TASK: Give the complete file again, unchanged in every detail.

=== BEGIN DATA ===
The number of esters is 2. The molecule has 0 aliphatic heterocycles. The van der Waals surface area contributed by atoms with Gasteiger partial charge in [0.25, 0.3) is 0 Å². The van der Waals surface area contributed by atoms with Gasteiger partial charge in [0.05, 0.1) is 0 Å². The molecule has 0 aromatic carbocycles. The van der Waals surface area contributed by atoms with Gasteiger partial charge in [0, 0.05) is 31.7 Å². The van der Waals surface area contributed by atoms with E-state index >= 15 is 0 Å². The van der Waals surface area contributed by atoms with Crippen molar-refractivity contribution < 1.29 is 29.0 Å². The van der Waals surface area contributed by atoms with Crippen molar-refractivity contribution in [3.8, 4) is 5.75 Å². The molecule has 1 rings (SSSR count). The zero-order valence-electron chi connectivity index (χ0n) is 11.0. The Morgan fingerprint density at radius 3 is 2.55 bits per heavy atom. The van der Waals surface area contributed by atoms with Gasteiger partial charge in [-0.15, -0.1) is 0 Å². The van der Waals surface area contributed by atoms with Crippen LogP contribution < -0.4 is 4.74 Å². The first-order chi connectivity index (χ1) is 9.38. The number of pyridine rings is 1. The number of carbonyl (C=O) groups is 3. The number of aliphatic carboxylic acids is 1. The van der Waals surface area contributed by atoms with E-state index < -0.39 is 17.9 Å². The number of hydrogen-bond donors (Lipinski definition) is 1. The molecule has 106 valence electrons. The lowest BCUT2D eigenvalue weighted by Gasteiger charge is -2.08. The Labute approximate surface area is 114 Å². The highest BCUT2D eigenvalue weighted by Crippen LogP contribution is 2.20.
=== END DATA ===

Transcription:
The number of esters is 2. The molecule has 0 aliphatic heterocycles. The van der Waals surface area contributed by atoms with Gasteiger partial charge in [0.25, 0.3) is 0 Å². The van der Waals surface area contributed by atoms with Gasteiger partial charge in [0.05, 0.1) is 0 Å². The molecule has 0 aromatic carbocycles. The van der Waals surface area contributed by atoms with Gasteiger partial charge in [0, 0.05) is 31.7 Å². The van der Waals surface area contributed by atoms with E-state index >= 15 is 0 Å². The van der Waals surface area contributed by atoms with Crippen molar-refractivity contribution < 1.29 is 29.0 Å². The van der Waals surface area contributed by atoms with Crippen molar-refractivity contribution in [3.8, 4) is 5.75 Å². The molecule has 1 rings (SSSR count). The zero-order valence-electron chi connectivity index (χ0n) is 11.0. The Morgan fingerprint density at radius 3 is 2.55 bits per heavy atom. The van der Waals surface area contributed by atoms with Gasteiger partial charge in [-0.15, -0.1) is 0 Å². The van der Waals surface area contributed by atoms with Crippen LogP contribution < -0.4 is 4.74 Å². The first-order chi connectivity index (χ1) is 9.38. The number of pyridine rings is 1. The number of carbonyl (C=O) groups is 3. The number of aliphatic carboxylic acids is 1. The van der Waals surface area contributed by atoms with E-state index < -0.39 is 17.9 Å². The number of hydrogen-bond donors (Lipinski definition) is 1. The molecule has 106 valence electrons. The lowest BCUT2D eigenvalue weighted by Gasteiger charge is -2.08. The Labute approximate surface area is 114 Å². The highest BCUT2D eigenvalue weighted by Crippen LogP contribution is 2.20.